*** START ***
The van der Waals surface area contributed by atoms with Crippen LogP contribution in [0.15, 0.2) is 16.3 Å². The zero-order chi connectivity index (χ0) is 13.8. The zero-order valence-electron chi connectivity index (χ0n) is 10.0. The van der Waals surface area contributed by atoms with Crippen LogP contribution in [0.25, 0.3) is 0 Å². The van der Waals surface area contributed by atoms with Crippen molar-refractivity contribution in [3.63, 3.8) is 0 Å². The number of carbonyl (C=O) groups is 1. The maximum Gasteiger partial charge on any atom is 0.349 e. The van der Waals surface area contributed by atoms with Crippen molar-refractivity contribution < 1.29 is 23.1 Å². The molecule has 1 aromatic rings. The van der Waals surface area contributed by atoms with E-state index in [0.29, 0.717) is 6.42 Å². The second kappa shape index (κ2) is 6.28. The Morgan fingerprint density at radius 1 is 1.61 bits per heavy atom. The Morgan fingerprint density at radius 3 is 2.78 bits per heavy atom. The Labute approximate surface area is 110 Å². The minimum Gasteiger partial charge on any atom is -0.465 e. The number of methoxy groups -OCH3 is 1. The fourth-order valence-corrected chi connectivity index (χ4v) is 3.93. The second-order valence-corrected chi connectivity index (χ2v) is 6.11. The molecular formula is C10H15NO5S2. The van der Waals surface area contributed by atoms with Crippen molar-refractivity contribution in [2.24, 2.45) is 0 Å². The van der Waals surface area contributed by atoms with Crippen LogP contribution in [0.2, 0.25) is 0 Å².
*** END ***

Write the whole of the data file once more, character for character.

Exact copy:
The van der Waals surface area contributed by atoms with Crippen LogP contribution in [0.15, 0.2) is 16.3 Å². The zero-order chi connectivity index (χ0) is 13.8. The zero-order valence-electron chi connectivity index (χ0n) is 10.0. The van der Waals surface area contributed by atoms with Crippen LogP contribution in [0.25, 0.3) is 0 Å². The van der Waals surface area contributed by atoms with Crippen molar-refractivity contribution in [3.63, 3.8) is 0 Å². The number of carbonyl (C=O) groups is 1. The maximum Gasteiger partial charge on any atom is 0.349 e. The van der Waals surface area contributed by atoms with Crippen molar-refractivity contribution < 1.29 is 23.1 Å². The molecule has 1 aromatic rings. The van der Waals surface area contributed by atoms with E-state index in [0.29, 0.717) is 6.42 Å². The second kappa shape index (κ2) is 6.28. The Morgan fingerprint density at radius 1 is 1.61 bits per heavy atom. The Morgan fingerprint density at radius 3 is 2.78 bits per heavy atom. The Labute approximate surface area is 110 Å². The minimum Gasteiger partial charge on any atom is -0.465 e. The number of methoxy groups -OCH3 is 1. The fourth-order valence-corrected chi connectivity index (χ4v) is 3.93. The second-order valence-corrected chi connectivity index (χ2v) is 6.11. The molecular formula is C10H15NO5S2. The van der Waals surface area contributed by atoms with Crippen molar-refractivity contribution in [2.24, 2.45) is 0 Å². The van der Waals surface area contributed by atoms with Crippen LogP contribution in [0.2, 0.25) is 0 Å².